It has led David Walker in the Guardian to use the rather cool word ‘farrago’ in describing the Bill.  But with many commentators fixated on the cuts in the local government settlement – rather than the real issue of whether councils have more power to raise revenue locally – the IPPR made a telling point, comparing the UK to Europe in terms of the amount of revenue raised and spent locally, and finding us severely lacking despite the ‘ground-breaking shift’ heralded by the Department of Communities and Local Government.

Planning Minister Bob Neill was robust in his response to these concerns:

Communities minister Bob Neill said the IPPR was ‘living in cloud-cuckoo land if they think the public would back new local property taxes and the accompanying intrusive and expensive revaluation’.

He added: ‘The new government is already giving councils greater control over their spending by freeing up £7bn of ring-fenced funding. We are also committed to the local retention of business rates which will make local authorities far less dependent on Whitehall funding.’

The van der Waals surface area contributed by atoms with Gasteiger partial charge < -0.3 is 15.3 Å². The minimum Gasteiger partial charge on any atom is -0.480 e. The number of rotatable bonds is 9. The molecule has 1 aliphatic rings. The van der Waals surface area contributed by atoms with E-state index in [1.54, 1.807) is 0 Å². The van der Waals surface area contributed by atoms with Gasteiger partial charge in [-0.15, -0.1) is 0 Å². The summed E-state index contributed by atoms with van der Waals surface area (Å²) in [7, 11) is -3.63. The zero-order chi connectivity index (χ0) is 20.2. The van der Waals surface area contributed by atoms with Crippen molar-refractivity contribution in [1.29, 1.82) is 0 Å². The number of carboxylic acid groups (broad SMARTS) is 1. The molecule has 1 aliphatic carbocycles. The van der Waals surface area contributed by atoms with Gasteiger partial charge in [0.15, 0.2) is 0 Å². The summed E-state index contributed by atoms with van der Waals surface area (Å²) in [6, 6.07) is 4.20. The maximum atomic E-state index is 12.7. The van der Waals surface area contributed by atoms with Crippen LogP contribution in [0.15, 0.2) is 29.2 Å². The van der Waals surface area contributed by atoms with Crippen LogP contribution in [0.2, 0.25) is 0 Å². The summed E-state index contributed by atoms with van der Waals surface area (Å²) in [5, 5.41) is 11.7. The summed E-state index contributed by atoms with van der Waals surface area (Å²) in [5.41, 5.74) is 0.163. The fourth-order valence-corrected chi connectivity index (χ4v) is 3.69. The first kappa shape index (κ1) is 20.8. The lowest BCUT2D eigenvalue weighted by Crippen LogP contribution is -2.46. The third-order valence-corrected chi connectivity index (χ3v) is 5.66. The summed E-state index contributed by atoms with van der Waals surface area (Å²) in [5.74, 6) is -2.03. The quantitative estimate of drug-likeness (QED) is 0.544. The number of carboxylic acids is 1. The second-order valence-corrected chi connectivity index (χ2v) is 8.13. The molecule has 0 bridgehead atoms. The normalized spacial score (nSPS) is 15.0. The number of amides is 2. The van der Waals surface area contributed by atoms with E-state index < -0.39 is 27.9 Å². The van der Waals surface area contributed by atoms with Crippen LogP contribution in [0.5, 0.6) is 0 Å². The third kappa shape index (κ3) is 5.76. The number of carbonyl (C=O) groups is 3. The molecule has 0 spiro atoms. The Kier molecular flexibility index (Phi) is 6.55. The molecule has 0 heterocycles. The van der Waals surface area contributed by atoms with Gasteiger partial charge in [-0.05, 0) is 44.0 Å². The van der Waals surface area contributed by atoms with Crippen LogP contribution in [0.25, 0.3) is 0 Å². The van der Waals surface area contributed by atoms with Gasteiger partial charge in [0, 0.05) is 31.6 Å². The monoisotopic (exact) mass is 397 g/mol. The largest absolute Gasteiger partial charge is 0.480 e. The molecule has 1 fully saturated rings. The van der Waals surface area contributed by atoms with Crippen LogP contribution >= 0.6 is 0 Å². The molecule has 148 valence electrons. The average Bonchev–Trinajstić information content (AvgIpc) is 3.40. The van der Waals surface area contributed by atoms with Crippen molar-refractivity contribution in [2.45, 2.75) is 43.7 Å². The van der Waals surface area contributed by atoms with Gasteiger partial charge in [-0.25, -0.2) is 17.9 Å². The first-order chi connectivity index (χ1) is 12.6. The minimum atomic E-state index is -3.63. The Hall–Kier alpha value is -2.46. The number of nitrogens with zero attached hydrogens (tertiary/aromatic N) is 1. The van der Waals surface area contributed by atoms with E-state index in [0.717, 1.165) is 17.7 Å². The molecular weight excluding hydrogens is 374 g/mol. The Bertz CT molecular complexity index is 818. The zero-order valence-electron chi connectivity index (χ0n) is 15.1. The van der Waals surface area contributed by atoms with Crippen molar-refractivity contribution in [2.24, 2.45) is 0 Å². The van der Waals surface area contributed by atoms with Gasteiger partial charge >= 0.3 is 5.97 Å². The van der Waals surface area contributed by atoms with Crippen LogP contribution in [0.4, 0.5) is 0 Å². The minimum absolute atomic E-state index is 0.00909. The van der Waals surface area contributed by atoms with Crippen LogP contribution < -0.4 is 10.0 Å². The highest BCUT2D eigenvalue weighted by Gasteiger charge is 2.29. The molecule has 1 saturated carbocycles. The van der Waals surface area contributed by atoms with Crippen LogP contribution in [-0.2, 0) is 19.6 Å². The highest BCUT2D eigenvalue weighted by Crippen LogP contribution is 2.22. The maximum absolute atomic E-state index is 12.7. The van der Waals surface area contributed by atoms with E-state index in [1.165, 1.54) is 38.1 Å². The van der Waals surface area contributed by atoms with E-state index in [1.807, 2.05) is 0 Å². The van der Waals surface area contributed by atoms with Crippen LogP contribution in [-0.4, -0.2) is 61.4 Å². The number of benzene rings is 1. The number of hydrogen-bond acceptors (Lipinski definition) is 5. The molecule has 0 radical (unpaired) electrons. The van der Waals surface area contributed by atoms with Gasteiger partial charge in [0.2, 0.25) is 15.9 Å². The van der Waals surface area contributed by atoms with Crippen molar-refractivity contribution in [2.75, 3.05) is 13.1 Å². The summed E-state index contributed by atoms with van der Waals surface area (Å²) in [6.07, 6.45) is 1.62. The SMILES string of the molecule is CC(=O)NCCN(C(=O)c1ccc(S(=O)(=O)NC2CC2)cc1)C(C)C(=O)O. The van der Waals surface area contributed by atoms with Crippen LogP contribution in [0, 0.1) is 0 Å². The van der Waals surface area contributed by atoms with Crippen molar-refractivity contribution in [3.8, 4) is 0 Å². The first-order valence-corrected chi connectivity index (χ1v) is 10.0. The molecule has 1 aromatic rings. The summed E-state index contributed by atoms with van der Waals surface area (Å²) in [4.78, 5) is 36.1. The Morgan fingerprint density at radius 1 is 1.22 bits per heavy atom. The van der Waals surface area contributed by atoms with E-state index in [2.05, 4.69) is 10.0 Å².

This is worrying in two ways. Firstly, Mr. Neill – a man at the heart of the Department most focused on the localism agenda – appears to be wilfully misunderstanding the call that the IPPR and others have made. The question is not additional taxes – but of switching the total tax burden away from the national scale and towards the local, allowing people to see the services that they are paying for in a transparent way and catalysing meaningful local involvement in participatory democracy. There is nothing to suggest, apart from Mr. Neill’s Daily Mail-led paranoia, that property taxes are the only way to raise revenue locally. It just happens to be all they are allowed to do at the moment – other revenues are strictly controlled and business rates taken away from councils altogether, leaving central government with the revenue and local authorities with the annoyed, under-served businesses and the unenviable task of trying to convince them that local ‘partnership working’ is a good thing.